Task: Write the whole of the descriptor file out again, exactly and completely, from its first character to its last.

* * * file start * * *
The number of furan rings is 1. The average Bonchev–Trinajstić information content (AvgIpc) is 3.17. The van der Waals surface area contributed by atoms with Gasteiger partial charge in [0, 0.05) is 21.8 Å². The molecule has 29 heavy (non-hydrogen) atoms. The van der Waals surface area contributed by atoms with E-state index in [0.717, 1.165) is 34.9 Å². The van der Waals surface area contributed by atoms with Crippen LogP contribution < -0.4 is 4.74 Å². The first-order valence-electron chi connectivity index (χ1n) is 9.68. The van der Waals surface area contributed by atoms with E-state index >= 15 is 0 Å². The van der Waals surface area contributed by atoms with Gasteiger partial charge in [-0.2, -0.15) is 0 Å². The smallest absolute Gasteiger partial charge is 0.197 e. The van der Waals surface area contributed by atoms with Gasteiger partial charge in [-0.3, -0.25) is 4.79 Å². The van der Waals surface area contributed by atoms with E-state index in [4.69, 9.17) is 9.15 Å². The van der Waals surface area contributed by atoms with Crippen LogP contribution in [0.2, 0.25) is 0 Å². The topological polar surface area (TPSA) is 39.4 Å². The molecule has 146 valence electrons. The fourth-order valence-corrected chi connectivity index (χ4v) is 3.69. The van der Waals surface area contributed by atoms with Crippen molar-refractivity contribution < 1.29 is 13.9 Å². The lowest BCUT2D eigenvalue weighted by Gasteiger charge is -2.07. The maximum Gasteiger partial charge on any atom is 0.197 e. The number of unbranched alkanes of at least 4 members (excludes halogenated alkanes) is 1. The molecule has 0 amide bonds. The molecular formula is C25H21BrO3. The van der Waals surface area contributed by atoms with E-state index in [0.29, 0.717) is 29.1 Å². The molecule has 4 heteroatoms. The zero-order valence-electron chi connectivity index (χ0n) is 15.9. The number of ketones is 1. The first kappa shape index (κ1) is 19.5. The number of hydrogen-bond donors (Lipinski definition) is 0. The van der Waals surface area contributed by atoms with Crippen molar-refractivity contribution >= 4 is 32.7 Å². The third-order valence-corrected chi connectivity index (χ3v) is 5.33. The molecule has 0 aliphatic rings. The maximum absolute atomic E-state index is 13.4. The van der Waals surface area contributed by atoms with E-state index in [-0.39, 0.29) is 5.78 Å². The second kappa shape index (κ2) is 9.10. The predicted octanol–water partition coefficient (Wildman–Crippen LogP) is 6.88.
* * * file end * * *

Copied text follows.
The number of furan rings is 1. The average Bonchev–Trinajstić information content (AvgIpc) is 3.17. The van der Waals surface area contributed by atoms with Gasteiger partial charge in [0, 0.05) is 21.8 Å². The molecule has 29 heavy (non-hydrogen) atoms. The van der Waals surface area contributed by atoms with E-state index in [0.717, 1.165) is 34.9 Å². The van der Waals surface area contributed by atoms with Crippen LogP contribution < -0.4 is 4.74 Å². The first-order valence-electron chi connectivity index (χ1n) is 9.68. The van der Waals surface area contributed by atoms with E-state index >= 15 is 0 Å². The van der Waals surface area contributed by atoms with Gasteiger partial charge in [-0.2, -0.15) is 0 Å². The smallest absolute Gasteiger partial charge is 0.197 e. The van der Waals surface area contributed by atoms with Gasteiger partial charge in [-0.3, -0.25) is 4.79 Å². The van der Waals surface area contributed by atoms with E-state index in [4.69, 9.17) is 9.15 Å². The van der Waals surface area contributed by atoms with Crippen LogP contribution in [0.2, 0.25) is 0 Å². The topological polar surface area (TPSA) is 39.4 Å². The molecule has 146 valence electrons. The fourth-order valence-corrected chi connectivity index (χ4v) is 3.69. The van der Waals surface area contributed by atoms with Crippen molar-refractivity contribution < 1.29 is 13.9 Å². The lowest BCUT2D eigenvalue weighted by Gasteiger charge is -2.07. The maximum Gasteiger partial charge on any atom is 0.197 e. The number of unbranched alkanes of at least 4 members (excludes halogenated alkanes) is 1. The molecule has 0 amide bonds. The molecular formula is C25H21BrO3. The van der Waals surface area contributed by atoms with E-state index in [0.29, 0.717) is 29.1 Å². The molecule has 4 heteroatoms. The zero-order valence-electron chi connectivity index (χ0n) is 15.9. The number of ketones is 1. The first kappa shape index (κ1) is 19.5. The number of hydrogen-bond donors (Lipinski definition) is 0. The van der Waals surface area contributed by atoms with Crippen molar-refractivity contribution >= 4 is 32.7 Å². The third-order valence-corrected chi connectivity index (χ3v) is 5.33. The molecule has 0 aliphatic rings. The maximum absolute atomic E-state index is 13.4. The van der Waals surface area contributed by atoms with E-state index in [-0.39, 0.29) is 5.78 Å². The second kappa shape index (κ2) is 9.10. The predicted octanol–water partition coefficient (Wildman–Crippen LogP) is 6.88.